Why would an ANUSC member want to use a topographic map? Surprisingly, 1:25,000 & 1:50,000 topographic maps often have more coastal detail: like boat ramps, islands, and ocean depth than the smaller scale marine charts, so they do come in handy. Besides, ANUSC members have been known to participate in activities other than scuba diving.
If you are really keen, get a topographic map, write down the grid reference of some spot, enter it into the GPS, then check it by taking the GPS to that point, take a mark there, and compare it with what you entered.
Example: Obtaining GPS waypoint coordinates from a topographic map
Using the latest NSW Land information Centre 1:25,000 map of Kioloa, 8926-1N, enter the grid reference for the Gantry at Bawley Point.
The Map Datum is GDA94 (equivalent to WGS84) and the Position Format is UTM.
Map grid references usually consist of 6 digits, the first 3 digits are the eastings, and the second 3 are called the northings. The first 2 easting digits are derived from the number of the nearest vertical grid line to the west of the point and the third one is estimated in a west-east direction. The first 2 northing digits are derived from the nearest horizontal grid line south of the point, the third is estimated going in a south-north direction. See the map for more details.
The 6 digit map reference of the Gantry is 637 677.
Looking at the top or bottom of the map you
see a small 2 preceding some eastings,
and looking at the left or right hand edges of the map you see a small 60 preceding some of the northings.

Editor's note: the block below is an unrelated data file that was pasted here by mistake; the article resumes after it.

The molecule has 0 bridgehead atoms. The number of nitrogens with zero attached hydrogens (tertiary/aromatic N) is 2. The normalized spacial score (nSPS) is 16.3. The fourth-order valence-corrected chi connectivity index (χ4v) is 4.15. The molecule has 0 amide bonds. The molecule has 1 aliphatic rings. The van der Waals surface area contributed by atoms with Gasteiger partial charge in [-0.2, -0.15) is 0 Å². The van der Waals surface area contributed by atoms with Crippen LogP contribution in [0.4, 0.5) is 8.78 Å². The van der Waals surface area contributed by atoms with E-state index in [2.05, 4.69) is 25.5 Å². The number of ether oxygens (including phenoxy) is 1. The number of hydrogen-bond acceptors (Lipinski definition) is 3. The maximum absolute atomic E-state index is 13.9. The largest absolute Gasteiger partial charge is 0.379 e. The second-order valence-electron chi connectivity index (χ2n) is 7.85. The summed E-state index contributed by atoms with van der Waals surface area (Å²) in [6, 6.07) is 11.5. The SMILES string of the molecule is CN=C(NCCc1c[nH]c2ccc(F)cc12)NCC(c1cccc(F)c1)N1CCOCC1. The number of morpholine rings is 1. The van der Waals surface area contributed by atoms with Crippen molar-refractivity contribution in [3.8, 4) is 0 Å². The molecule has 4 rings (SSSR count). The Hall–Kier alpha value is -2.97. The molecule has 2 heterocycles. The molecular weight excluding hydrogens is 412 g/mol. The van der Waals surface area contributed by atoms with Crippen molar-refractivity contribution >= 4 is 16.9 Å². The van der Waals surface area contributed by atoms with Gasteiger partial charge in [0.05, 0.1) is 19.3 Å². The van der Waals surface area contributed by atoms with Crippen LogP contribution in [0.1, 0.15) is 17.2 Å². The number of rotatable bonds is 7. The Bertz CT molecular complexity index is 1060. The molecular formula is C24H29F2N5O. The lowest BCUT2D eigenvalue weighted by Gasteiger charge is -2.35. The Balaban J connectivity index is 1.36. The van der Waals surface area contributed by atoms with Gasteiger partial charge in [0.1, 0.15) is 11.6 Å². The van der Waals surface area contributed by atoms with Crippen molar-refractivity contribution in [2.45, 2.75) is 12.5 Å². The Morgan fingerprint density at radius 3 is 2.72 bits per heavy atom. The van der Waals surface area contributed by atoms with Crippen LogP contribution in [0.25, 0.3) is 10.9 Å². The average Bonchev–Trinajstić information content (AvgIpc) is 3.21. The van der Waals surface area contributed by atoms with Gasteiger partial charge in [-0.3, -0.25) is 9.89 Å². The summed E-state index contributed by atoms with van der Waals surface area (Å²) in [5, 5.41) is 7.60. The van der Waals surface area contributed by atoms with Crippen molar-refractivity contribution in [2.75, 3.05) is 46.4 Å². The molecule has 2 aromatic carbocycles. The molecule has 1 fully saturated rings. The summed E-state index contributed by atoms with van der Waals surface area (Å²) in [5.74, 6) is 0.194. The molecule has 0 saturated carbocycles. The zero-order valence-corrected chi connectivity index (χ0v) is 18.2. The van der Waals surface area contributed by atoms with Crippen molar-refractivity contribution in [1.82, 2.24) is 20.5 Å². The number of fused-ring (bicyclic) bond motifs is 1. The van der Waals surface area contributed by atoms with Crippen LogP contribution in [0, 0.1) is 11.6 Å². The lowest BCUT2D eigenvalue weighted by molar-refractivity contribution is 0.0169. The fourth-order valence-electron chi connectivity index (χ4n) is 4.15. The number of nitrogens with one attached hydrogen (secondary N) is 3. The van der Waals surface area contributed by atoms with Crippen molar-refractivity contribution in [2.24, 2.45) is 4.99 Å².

This gives you an extended grid reference of 2637 60677.
Add 2 zeros on the right of both easting and northing you get 263700 6067700
The "Grid Zone Designation" in the grid references area of the map says "56H", ignore the H.
The UTM format for the GPS is the 2 digit grid zone, easting E, northing N.
Putting all this together you get 56 263700E 6067700N.
If you take the GPS to the Gantry, you may find that the GPS reads 56 263764E 6067789N, or something similar, although this may change slightly over time.
To see what the grid reference of the Gantry is on an old map swap the GPS Datum to AGD66, the GPS now displays 56 263661E 6067598N.
Switch the Datum to WGS 84 and Position Format to hddd0mm'ss.s", to see the more familiar 35030' 9.0”S 150023'43.0"E.
Note the apparent discrepancy between the N at the end of the UTM grid reference, and the S at the end of the Latitude. The S at the end of the Latitude indicates that we are in the Southern hemisphere, as opposed to the Northern hemisphere, while the N at the end of the UTM position indicates that it is a Northing, as opposed to an Easting.
To calculate the distance between waypoints, just put them on a route, and read off the distance.